Apple, Google, Nestle & more call for disability inclusion
Global business collective, The Valuable 500, has reached the goal of 500 international organisations committed to disability inclusion on their board agenda, making it the world’s biggest CEO collective for disability inclusion.
Since The Valuable 500 was launched at the World Economic Forum Annual Meeting at Davos in 2019, some of the most recognisable businesses from across the world have joined the campaign for inclusion, including: Allianz, Apple, BBC, BP, The Coca-Cola Company, Daimler, Deloitte, EY, Google, Microsoft, Nestle, P&G, Mahindra & Mahindra Ltd., Prada, Shell, Sky, Sony, Twitter, Unilever, Virgin Media, Verizon and Vodafone.
The membership includes 36 of the FTSE 100 companies, 46 of the Fortune 500 and 28 of the Nikkei.
Committed to disability inclusion
Almost three quarters (70%) of its members have a turnover of over $1 billion, with half (52%) of those committed to the campaign employing more than 10,000 people. The organisations supporting The Valuable 500 have a combined revenue of over $8 trillion and over 20 million employees across 36 countries, demonstrating the weight of The Valuable 500’s reach and influence.
Particularly strong sectors pushing for disability inclusion through the campaign include the finance, food & drink, hospitality, big tech computing & telecoms and legal industries.
The average representation of people with disabilities amongst employees as reported by FTSE 100 companies currently stands at only 3.2%, compared to the percentage of the wider population with a disability, which sits at 18%.
The research found that only 5% of FTSE 100 companies have issued board level statements on disability as part of their leadership agenda. With digital accessibility more important than ever, almost 1 in 3 companies (29%) are failing to meet website accessibility standards, potentially missing out on a $13 trillion market, made up from the disposable income of persons with disabilities and their friends and family.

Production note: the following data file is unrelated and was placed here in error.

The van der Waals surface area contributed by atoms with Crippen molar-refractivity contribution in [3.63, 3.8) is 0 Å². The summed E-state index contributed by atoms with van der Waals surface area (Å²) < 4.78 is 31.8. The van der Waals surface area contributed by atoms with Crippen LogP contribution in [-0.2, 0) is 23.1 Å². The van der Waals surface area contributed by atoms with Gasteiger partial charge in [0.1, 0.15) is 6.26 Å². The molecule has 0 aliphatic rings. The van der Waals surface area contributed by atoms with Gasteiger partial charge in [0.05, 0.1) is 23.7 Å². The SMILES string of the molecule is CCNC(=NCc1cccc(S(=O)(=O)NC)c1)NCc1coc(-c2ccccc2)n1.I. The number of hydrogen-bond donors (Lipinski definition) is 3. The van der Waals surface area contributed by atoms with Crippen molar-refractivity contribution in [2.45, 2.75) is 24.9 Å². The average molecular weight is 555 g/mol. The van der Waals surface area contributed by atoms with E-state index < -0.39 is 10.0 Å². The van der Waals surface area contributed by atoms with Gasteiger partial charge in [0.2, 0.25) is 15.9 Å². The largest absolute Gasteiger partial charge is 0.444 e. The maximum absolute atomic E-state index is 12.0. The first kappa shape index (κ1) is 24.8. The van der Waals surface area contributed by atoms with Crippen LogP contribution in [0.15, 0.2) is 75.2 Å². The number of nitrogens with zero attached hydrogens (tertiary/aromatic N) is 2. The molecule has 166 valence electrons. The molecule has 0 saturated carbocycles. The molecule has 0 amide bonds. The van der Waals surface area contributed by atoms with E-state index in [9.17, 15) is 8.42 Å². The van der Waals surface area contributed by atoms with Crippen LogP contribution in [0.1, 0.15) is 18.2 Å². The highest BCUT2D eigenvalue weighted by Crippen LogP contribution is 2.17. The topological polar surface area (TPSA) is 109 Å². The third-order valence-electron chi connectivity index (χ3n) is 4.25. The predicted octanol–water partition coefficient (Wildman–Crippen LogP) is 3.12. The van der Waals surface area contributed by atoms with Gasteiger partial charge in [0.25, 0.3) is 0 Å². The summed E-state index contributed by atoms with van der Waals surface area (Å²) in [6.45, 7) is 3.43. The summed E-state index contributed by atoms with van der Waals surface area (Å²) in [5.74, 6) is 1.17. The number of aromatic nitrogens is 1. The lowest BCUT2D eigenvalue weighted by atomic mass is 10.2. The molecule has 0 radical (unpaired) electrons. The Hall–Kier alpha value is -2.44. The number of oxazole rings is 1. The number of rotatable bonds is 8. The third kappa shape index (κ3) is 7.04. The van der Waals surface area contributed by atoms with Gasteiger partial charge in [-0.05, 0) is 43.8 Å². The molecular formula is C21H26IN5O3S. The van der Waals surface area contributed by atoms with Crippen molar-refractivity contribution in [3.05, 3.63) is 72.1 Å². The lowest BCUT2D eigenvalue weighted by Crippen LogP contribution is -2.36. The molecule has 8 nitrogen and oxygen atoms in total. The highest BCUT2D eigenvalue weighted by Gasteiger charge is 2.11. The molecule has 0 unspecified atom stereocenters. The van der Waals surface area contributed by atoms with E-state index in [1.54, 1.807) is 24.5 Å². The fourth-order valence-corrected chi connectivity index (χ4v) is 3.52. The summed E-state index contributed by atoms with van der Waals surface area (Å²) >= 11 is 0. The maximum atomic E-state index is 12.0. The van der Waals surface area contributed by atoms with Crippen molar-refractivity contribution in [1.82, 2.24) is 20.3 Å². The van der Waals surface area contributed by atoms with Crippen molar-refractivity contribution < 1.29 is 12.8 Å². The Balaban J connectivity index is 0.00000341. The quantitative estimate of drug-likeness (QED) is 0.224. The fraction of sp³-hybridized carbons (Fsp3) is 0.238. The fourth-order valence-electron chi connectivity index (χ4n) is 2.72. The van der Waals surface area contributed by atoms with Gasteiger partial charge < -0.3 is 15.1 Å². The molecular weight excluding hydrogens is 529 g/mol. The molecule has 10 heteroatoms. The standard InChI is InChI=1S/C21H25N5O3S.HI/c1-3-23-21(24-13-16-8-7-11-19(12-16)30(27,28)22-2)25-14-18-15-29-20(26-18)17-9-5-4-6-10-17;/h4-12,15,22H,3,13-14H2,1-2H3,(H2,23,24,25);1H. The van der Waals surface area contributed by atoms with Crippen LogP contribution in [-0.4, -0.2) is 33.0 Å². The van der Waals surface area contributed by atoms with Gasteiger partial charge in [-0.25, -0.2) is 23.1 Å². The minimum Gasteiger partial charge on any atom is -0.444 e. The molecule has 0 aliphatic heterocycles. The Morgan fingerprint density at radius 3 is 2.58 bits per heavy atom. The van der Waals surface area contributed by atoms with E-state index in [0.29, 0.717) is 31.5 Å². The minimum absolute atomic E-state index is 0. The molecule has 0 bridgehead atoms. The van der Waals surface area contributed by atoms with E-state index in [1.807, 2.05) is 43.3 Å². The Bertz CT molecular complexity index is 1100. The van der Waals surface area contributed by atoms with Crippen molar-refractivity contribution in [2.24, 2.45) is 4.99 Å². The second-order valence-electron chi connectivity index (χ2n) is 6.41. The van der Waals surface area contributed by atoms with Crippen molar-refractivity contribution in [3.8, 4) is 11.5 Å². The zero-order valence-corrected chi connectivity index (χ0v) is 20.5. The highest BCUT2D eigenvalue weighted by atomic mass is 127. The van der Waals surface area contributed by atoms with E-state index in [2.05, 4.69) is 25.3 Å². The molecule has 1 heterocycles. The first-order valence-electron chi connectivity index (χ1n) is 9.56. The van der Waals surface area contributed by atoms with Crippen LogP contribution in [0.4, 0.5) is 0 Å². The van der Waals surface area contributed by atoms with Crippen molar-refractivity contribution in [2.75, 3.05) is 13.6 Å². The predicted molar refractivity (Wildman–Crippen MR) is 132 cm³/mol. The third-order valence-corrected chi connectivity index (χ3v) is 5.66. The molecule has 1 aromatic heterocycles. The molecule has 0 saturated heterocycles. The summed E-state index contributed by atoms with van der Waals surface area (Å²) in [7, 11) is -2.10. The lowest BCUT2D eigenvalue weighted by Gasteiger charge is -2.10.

Fighting for an equal and inclusive society
“Today we have broken the leadership silence on disability inclusion and put this on the business leadership agenda”, said Caroline Casey, Founder of The Valuable 500.
“We have now built this unique community and for me, the collective activation and innovation of this community for systemic business change has been a lifetime ambition. With the scale of the Valuable 500, change is possible because now we have the scale, the perfect time and the multiplier effect of this critical mass – it’s all about intention.”
“I am delighted to be part of The Valuable 500 as we hit this important goal”, agreed Paul Polman, Chairman of The Valuable 500 and former CEO of Unilever. “The campaign’s ambitious goal to fundamentally transform the global business system and fight for an equal and inclusive society has made incredible progress. I am proud to have been part of the journey from the beginning.”
This comes as new research from The Valuable 500 and Tortoise Media reveals that there are no executives or senior managers who have disclosed a disability in company reporting by the FTSE 100, while only 12% report on the total number of their employees who are disclosed as disabled. Ahead of Global Accessibility Awareness Day on the 20th May, the research reinforces that while disability inclusion is now on the business agenda, it still has a long way to go before true inclusion is achieved
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